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Ballet and Bursaries
Robert Harrold points the way
hese days ballet training can be a very expensive business, especially for
anyone who wishes to follow it seriously as a career. Not easy. You need a
Tcapacity for hard work and dedication.
As the dancer progresses, and various grades are taken, then a once a week class
is insufficient. Some teachers coach their pupils every day or several days in the
week. When it comes to major work and a higher age level reached, Intermediate,
Advanced 1 and certainly Advanced 2, it is difficult to gain without full time
study. The dancers (also teachers and parents) face one big challenge; this is
where full time colleges take over.
There are several excellent bursaries that can help towards training, but these are
very competitive and sought after. Taken in the right spirit they are twofold: an
experience and a challenge. First in the season is the ISTD Stella Mann Bursary,
generously supported by the founder and director of the Stella Mann College
which produces excellent work. The bursary is open to girls only, between 15
years and under 18 years and holding an ISTD Intermediate classical ballet or
above. Based on a class and no solo, this year 16 dancers competed. The winner
Eilish Harmon-Beglan, a former ISTD senior ballet scholar, now joins the very
imkpressive list of dancers. The very handsome award goes towards further train-
ing. Each year, Stella Mann, now 97, attends the competition, first started in 1987
in gratitude to ISTD Classical Ballet and to encourage young students. Recently
Stella Mann was honoured at the Austrian Embassy by Dr. Andreas Mailath-
Pokorny, City Councillor for Cultural Affairs and Science of the city of Vienna,
with the Decoration of Merit in Gold of the City of Vienna, the city’s highest hon-
Another popular bursary is the Phyllis Bedells Bursary, also held in March. Pre-
sented by the RAD, it is a tribute to Phyllis Bedells, the first English ballerina and
famous teacher. Scores of dancers trained with her, PB boys and girls could be
found in companies world wide. The Bursary was created in 1979 to help develop
young talent, something that she encouraged in her teaching career. This year 30
dancers entered,
several had trav-
Laura Day and
Photo: Robert Harrold
elled from Italy,
Matthew Astley
Cyprus, Indone-
sia, which cer-
tainly showed a
keen and dedicat-
ed approach.
Dancers have to
be under 17 years
and have passed
the RAD Ad-
Eilish Harmon-Beglan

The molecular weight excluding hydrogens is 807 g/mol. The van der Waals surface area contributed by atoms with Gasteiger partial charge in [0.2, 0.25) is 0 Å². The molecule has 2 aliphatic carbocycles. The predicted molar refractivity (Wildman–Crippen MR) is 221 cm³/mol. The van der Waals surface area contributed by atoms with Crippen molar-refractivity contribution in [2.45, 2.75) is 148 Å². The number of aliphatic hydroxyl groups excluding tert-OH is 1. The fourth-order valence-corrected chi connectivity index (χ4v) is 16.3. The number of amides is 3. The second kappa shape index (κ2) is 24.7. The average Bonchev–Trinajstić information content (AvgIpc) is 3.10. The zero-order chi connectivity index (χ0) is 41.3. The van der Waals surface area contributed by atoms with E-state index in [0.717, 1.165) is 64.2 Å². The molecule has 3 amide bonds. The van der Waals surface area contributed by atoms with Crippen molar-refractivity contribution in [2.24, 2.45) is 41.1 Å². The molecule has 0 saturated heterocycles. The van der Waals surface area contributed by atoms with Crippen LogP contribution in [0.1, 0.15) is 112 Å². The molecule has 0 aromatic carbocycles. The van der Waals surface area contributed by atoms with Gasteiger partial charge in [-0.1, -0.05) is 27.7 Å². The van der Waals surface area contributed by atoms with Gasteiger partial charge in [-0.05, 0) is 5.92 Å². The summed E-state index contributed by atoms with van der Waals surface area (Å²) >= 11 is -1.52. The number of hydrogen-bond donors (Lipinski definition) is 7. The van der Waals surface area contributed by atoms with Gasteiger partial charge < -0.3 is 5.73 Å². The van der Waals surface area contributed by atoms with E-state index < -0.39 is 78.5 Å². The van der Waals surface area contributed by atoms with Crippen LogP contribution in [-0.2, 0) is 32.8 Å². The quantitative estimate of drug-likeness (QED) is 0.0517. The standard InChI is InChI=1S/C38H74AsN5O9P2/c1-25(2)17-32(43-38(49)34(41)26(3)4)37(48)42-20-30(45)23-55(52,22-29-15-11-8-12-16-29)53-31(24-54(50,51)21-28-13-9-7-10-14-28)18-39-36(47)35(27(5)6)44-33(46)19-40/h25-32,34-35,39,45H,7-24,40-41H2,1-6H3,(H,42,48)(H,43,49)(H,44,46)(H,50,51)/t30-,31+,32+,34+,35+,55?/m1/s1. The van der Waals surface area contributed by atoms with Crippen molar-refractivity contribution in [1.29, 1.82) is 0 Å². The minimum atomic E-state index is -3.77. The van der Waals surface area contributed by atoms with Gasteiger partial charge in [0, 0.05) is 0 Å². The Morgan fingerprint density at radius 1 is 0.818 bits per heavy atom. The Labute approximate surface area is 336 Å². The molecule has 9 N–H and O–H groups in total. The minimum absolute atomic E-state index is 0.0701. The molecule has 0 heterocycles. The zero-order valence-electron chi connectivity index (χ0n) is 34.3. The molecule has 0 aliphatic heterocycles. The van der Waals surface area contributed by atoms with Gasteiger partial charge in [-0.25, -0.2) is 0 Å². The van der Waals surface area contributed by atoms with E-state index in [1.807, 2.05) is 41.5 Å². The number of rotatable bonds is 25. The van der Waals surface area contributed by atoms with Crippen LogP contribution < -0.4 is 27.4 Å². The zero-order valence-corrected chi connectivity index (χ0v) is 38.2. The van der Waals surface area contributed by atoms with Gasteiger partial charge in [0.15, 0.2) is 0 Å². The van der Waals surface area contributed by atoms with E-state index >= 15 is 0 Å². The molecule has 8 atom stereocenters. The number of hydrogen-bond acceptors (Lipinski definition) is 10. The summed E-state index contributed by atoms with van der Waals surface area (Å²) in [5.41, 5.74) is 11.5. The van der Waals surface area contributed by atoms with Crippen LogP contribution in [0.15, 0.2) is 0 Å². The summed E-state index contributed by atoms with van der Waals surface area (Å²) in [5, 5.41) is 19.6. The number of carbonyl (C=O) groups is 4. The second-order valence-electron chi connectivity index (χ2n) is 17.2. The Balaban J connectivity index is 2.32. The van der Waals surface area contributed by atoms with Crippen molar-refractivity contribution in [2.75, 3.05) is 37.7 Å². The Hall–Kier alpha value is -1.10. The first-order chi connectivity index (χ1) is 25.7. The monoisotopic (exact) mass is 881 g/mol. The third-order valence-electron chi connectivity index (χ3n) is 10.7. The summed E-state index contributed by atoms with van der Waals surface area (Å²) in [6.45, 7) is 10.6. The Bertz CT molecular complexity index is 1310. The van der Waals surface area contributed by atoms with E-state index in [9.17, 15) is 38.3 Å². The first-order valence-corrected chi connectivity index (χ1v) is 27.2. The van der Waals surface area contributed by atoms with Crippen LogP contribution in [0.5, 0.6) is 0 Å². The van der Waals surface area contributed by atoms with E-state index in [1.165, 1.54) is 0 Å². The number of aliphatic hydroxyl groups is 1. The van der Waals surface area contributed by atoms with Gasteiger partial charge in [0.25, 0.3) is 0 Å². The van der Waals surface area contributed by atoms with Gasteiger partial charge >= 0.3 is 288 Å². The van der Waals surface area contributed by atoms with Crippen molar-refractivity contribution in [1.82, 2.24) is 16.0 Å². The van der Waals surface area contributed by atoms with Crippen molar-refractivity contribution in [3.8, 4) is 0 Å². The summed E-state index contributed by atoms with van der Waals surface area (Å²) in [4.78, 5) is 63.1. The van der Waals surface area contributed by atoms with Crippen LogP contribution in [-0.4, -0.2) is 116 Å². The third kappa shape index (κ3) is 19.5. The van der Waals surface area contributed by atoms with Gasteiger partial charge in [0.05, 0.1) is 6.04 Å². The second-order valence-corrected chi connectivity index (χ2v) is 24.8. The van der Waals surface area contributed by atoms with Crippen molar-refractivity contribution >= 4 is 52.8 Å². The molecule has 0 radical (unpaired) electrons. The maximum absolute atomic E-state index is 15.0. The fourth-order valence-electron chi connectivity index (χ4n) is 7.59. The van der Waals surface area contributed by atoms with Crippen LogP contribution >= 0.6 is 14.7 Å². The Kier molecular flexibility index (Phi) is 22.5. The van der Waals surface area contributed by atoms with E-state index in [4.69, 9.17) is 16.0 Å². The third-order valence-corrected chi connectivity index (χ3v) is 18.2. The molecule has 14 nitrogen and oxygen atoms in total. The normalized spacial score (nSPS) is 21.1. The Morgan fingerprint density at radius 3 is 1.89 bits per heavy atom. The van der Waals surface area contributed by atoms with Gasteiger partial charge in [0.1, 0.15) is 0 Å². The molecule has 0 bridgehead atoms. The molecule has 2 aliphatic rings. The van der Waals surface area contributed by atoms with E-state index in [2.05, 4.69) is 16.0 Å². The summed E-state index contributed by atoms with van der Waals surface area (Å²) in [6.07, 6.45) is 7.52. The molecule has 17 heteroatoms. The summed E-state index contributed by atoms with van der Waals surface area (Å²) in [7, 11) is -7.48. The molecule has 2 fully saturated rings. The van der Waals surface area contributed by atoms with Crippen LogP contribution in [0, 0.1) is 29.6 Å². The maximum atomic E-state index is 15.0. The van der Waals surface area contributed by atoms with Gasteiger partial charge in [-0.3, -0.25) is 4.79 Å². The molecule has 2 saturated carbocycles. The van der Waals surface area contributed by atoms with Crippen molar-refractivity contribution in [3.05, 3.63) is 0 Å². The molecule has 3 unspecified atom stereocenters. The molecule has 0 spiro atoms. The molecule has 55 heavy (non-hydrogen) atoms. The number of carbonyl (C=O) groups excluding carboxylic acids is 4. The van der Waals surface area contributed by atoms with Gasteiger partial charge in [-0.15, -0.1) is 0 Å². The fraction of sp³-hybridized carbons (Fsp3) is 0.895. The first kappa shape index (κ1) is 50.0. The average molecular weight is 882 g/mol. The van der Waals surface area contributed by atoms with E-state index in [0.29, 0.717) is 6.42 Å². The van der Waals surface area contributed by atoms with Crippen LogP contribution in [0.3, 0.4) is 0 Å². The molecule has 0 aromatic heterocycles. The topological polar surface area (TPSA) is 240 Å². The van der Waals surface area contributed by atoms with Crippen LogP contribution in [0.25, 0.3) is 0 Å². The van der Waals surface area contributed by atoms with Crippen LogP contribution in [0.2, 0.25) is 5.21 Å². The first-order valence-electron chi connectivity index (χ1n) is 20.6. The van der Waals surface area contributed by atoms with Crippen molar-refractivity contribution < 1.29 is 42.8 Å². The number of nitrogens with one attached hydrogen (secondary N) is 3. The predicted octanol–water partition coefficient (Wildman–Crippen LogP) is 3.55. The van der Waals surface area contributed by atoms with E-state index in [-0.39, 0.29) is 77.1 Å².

vanced 1 with
Distinction, so
establishing a School of Ballet, Elmhurst, English National Ballet School or Northern Ballet
high level of School. The dancer, either boy or girl and between 16 and 19 years, is already on
work. As in all his or her way. Named after a lovely student at London College who was sadly
awards at this lev- killed in an accident, this award was created by her parents as a tribute to her. This
el the dancers like all the other awards has helped so many dancers.
have a class plus The Molly Lake Awards, which are open to dancers from any dance organisation,
a solo presenta- take place every other year; the next will be in 2010. Open to dancers who are liv-
tion. The bursary ing and training in Britain is the Young British Dancer of the Year. Out of 99
of £1,000 was young dancers who entered this year, 16 were selected for the finals. The winner,
divided this year Yasmine Naghdi from the Royal Ballet School, rleceived £3,000, and second
between Matthew place went to Sean Bates, last year’s Phyllis Bedells winner, who received £2,000.
Astley, 16 and a Third was Dominic Whitbrook with £1,000, both from the Royal Ballet School
student at White and only 16 years old. A special award went to Brandon Lawrence for a student
Lodge, Royal showing potential, who with Sean Banes shared the 2008 Phyllis Bedells. Interest-
Ballet School, ing as gradually through these competitions a steady progression is made.
and Laura Day, Some of the really big ones such as the Prix de Lausanne, are open to the world.
only 15 years and This year 192 dancers applied aged 15 to 18. From their dvds 73 were selected
also at White and then only 20 for the finals. The artistic director Wim Broeck said “first and
Lodge. 11 boys foremost it is a learning process, with accent on learning, observing and discover-
entered and very ing”. This goes for all competitions at any level, from local through to the impres-
good they were sive Prix and the RAD Genée International Ballet Competition. A top winner said
too. Matthew had “you enter for the experience and also for the enjoyment of dancing”.
been a semi final- Let’s not forget, too the very first international competition, the Varna Interna-
ist at last year’s Young British Dancer of the Year. “It’s all a great experience” he tional Ballet Olympiad, inaugurated in 1964 and held biennially, the next to take
said, “you lean a great deal from enterint”. The list of past winners is so impres- place in July 2010. Dance Expression reports direct from Varna, where there are
sive, so many names now with the Royal Ballet, English National and other com- two sections, the senior section for adults up to age 26 who are already members
panies here and overseas. of a professional ballet company, and the junior section for full time students aged
A smaller bursary is the Baines-Hewitt Award in association with the Gordon Ed- 16 to 18. Lauren Cuthbertson, principal of The Royal Ballet, won Silver in the
wards Charitable Trust. The prize of £500 is for a dancer who holds an ISTD In- senior section in 2006; let’s hope there are more contestants from the United
termediate or above, and who is now a student at the Royal Ballet School, Central Kingdom next year.
Page 42 DANCE EXPRESSION July & August 2009
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